Canadian Forest Service Publications

Boreal Odyssey: Proceedings of the North American Forest Insect Work Conference, May 14-18, 2001, Edmonton, Alberta. 2001. Volney, W.J.A.; Spence, J.R.; Lefebvre, E.M., editors. Natural Resources Canada, Canadian Forest Service, Northern Forestry Centre, Edmonton, Alberta. Information Report NOR-X-381. 234 p.

Year: 2001

Available from: Northern Forestry Centre

Catalog ID: 19061

Language: English

Series: Information Report (NoFC - Edmonton)

CFS Availability: Order paper copy (free), PDF (download)

Abstract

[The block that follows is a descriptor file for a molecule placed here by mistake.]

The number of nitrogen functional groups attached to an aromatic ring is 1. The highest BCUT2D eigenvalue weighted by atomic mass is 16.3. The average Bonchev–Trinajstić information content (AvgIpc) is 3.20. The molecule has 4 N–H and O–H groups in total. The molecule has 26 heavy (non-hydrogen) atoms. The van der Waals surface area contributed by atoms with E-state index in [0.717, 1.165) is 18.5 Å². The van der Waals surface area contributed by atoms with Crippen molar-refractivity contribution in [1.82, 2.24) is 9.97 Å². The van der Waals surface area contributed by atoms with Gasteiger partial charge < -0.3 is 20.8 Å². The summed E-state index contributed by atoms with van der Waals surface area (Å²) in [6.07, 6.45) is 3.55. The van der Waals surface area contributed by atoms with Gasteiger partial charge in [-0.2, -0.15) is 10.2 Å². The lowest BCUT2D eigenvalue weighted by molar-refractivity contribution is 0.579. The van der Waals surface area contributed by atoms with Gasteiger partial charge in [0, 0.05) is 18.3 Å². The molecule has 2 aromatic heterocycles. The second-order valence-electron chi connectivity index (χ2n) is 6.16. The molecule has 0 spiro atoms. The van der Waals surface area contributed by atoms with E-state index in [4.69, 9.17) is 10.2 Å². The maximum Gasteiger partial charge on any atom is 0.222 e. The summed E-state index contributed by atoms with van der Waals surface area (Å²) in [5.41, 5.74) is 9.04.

The third North American Forest Insect Conference was held in Edmonton, Alberta, Canada May 14-18, 2001. Included in these proceedings are two plenary sessions, three concurrent panel discussions, and 150 workshop presentations. Many presentations focussed on the continuing battle to understand bark beetle and spruce budworm populations, whose impacts so profoundly affect any discussion of forest environments. The consequences of exotic pest invasion, the ethics in conducting scientific work, outcomes of present-day forest management, and resource sustainability were highlighted in other workshops, amid a sense of urgency in finding solutions. Apropos to this, presenters highlighted government policy and regulations and the influence of foresters, forest scientists and stakeholder groups on decision-makers. The effects of global climate change on insect populations and forests, forestry practices and attitudes, and the politics of forestry were discussed. Other presentations concentrated on the effects of fire on forests and insects; forest health research, experimentation and restoration; forest insect epizootiology; urban forest pest management; ecophysiology; and biological processes and controls in pest management. Participants were brought up-to-date on decision support systems; future prospects in forestry; aerial survey tracking systems; teaching forest entomology; hazard rating systems and remote sensing; and computer mapping systems. The opening addresses, founders award speech, abstracts and moderator summaries included herein touched on many of these trends. The insistence on publishing these abstracts of workshops and panel discussions is to provide a record of issues that concern forest entomologists at the opening of the 21st century.

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